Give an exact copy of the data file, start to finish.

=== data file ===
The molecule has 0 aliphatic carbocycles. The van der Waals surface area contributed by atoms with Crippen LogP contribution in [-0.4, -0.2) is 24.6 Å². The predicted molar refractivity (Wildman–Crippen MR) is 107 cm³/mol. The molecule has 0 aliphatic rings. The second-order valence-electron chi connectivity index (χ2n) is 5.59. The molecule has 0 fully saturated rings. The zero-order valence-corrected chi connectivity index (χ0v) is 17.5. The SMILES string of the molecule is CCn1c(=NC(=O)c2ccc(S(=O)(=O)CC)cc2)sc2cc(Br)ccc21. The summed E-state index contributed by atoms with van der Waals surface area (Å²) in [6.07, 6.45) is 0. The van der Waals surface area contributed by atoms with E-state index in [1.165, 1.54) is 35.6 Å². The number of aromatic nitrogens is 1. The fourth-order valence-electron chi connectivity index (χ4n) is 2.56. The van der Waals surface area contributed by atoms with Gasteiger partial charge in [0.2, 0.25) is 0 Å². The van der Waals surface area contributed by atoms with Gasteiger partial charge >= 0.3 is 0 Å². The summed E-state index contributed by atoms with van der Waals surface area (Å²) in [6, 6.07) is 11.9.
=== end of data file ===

The molecule has 0 aliphatic carbocycles. The van der Waals surface area contributed by atoms with Crippen LogP contribution in [-0.4, -0.2) is 24.6 Å². The predicted molar refractivity (Wildman–Crippen MR) is 107 cm³/mol. The molecule has 0 aliphatic rings. The second-order valence-electron chi connectivity index (χ2n) is 5.59. The molecule has 0 fully saturated rings. The zero-order valence-corrected chi connectivity index (χ0v) is 17.5. The SMILES string of the molecule is CCn1c(=NC(=O)c2ccc(S(=O)(=O)CC)cc2)sc2cc(Br)ccc21. The summed E-state index contributed by atoms with van der Waals surface area (Å²) in [6.07, 6.45) is 0. The van der Waals surface area contributed by atoms with E-state index in [1.165, 1.54) is 35.6 Å². The number of aromatic nitrogens is 1. The fourth-order valence-electron chi connectivity index (χ4n) is 2.56. The van der Waals surface area contributed by atoms with Gasteiger partial charge in [0.2, 0.25) is 0 Å². The van der Waals surface area contributed by atoms with Gasteiger partial charge >= 0.3 is 0 Å². The summed E-state index contributed by atoms with van der Waals surface area (Å²) in [6, 6.07) is 11.9.